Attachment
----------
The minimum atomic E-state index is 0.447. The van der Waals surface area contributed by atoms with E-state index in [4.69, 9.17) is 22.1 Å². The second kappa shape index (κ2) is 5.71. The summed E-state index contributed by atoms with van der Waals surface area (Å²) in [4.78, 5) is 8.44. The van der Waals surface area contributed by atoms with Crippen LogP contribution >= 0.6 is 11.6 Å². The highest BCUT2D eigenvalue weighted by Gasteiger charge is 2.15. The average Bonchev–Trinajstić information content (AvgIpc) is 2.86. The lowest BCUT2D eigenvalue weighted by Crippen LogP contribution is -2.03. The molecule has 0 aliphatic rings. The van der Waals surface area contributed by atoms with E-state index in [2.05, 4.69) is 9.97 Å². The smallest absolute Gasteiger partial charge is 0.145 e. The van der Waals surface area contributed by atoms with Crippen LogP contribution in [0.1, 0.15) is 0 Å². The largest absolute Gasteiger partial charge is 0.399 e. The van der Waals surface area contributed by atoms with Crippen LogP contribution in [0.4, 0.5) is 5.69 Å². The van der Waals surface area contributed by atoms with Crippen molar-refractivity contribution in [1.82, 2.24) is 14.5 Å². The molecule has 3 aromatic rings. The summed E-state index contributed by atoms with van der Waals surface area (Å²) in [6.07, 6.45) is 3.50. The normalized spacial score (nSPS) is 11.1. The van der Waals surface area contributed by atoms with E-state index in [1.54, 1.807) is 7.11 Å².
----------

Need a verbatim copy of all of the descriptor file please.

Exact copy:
The minimum atomic E-state index is 0.447. The van der Waals surface area contributed by atoms with E-state index in [4.69, 9.17) is 22.1 Å². The second kappa shape index (κ2) is 5.71. The summed E-state index contributed by atoms with van der Waals surface area (Å²) in [4.78, 5) is 8.44. The van der Waals surface area contributed by atoms with Crippen LogP contribution >= 0.6 is 11.6 Å². The highest BCUT2D eigenvalue weighted by Gasteiger charge is 2.15. The average Bonchev–Trinajstić information content (AvgIpc) is 2.86. The lowest BCUT2D eigenvalue weighted by Crippen LogP contribution is -2.03. The molecule has 0 aliphatic rings. The van der Waals surface area contributed by atoms with E-state index in [2.05, 4.69) is 9.97 Å². The smallest absolute Gasteiger partial charge is 0.145 e. The van der Waals surface area contributed by atoms with Crippen LogP contribution in [0.1, 0.15) is 0 Å². The largest absolute Gasteiger partial charge is 0.399 e. The van der Waals surface area contributed by atoms with Crippen LogP contribution in [0.4, 0.5) is 5.69 Å². The van der Waals surface area contributed by atoms with Crippen molar-refractivity contribution in [1.82, 2.24) is 14.5 Å². The molecule has 3 aromatic rings. The summed E-state index contributed by atoms with van der Waals surface area (Å²) in [6.07, 6.45) is 3.50. The normalized spacial score (nSPS) is 11.1. The van der Waals surface area contributed by atoms with E-state index in [1.54, 1.807) is 7.11 Å².